Review: Adobe Premiere Pro 1.5 (Part 3)

Submitted by Robert Alstead on Mon, 07/04/2005 - 16:00

Back to Adobe Premiere Pro1.5 part 2

Special effects, transitions, and titling

So far so good, but Premiere begins to shine where special effects and titling is concerned. Good transitions can add a bit of pizzazz to most productions (although use 'em sparingly, especially if compressing your footage for the web, of course) and Premiere comes with a plethora of them. With these preset transitions, again, you can simply drag n' drop them onto the relevant clips then instantly see your footage wipe, twirl, spin in a 3D fashion, zoom, slide, fade or perform some other visual trick as it moves from one clip to another.

With a tad more work you can customise your own transitions.

Premiere's integration with Photoshop means that you can manipulate Photoshop files and individual layers of Photoshop for titling, and customise your own transitions using Photoshop with relative ease.

You create a new Photoshop file from within Premiere. The file, which opens in Photoshop, conforms exactly to your Premiere project settings, and any changes you make in Photoshop are automatically reflected in Premiere. There's a good example in the Total Training tutorials that come on Adobe's free "Video Workshop" DVD, showing how easy it is to customise your own wipe transitions using a Photoshop file with a simple grayscale gradient.

A variety of filters, that will be familiar to Photoshop users, are also available in Premiere Pro - like filters for noise, grain, colour, contrast and levels adjustment, or for highlighting flat or shadowy images. As with the audio filters it's often difficult to know how well these effects stand up when played back on high end systems. A good television or specially calibrated monitor is pretty essential if you really want to keep close tabs on the final output. There's a lot you don't see when only using the small screen on the Premiere desktop for playback. Even out-of-focus shots can look sharp.

Fear not the effects

Premiere Pro's effects dialogue box appears more daunting initially than it actually is. At first, it seems both minimalist in design and yet complicated as you start drilling down through the submenus. Understand the concept of keyframes and how they effect a clip over time and things being to fall into place.

Applying an effect is a matter of dragging the icon from the effects window (by default accessed via a tab on the project window), dropping it on your clip in the timeline and setting values for the effects in the dialogue box (by default accessed via a tab in your monitor window).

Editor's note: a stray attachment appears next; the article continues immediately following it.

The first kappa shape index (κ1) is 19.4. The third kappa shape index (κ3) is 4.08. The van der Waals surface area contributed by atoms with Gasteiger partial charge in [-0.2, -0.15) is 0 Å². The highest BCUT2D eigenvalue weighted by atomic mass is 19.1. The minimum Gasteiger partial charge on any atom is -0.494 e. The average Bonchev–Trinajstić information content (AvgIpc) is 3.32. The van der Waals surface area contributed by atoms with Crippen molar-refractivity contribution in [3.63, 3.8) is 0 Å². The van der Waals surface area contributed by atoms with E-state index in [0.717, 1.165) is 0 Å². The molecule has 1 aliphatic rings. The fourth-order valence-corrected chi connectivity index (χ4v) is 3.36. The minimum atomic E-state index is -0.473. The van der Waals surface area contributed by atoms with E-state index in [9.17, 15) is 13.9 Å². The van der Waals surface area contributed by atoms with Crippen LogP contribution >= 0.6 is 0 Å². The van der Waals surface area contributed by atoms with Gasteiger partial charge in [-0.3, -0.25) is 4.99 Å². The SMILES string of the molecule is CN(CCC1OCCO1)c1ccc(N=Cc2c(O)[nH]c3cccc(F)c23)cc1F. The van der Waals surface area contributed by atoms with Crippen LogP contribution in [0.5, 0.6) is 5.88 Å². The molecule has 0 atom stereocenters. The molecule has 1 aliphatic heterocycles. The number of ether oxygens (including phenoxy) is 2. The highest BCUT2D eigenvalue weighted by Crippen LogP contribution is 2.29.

Common special effects for altering the scale, position and opacity of a clip over time, are always present at the top, with any other effects that you have added appearing below these. Toggling open the submenu or submenus, you move through the clip setting your keyframe values, either by using sliders or typing in the numbers. As you make adjustments the changes show up in your source window. Some effects are more complicated than others, but the controls are well thought out and make it easy to experiment.

A new feature in Premiere Pro are Bezier keyframes for generating smooth special effects. The controls are fiddly, but the results are good. It's notable that even though rendering 3D effects are processor intensive and sluggish, at least on my trailing-edge PIII machine, you can still preview effects in realtime.

Premiere Pro also offers an elegant titling facility, for adding subtitles and credits. Less impressive are the accompanying set of templates but that's a small quibble. In spite of their clipart roughness, they are probably fine for those in a hurry to caption projects, particularly of a non-professional nature.


Premiere Pro's audio support is more than up to the task for most essential editing audio jobs like recording sound, mixing, adding smooth transitions between clips, and applying a variety of special effects and filters. Premiere Pro also supports 5.1 surround sound and more audio tracks than you are ever likely to need (99 to be exact). The audio special effects are applied in much the same way as video special effects - so no surprise that both the sets of effects and transitions reside together in the same special effects bin.

Just as with video special effects you set keyframes values for individual clips in the effect controls window. Again, you can use Bezier controls to ensure smooth changes in your effects, and "ease in" or "ease out" on a keyframe.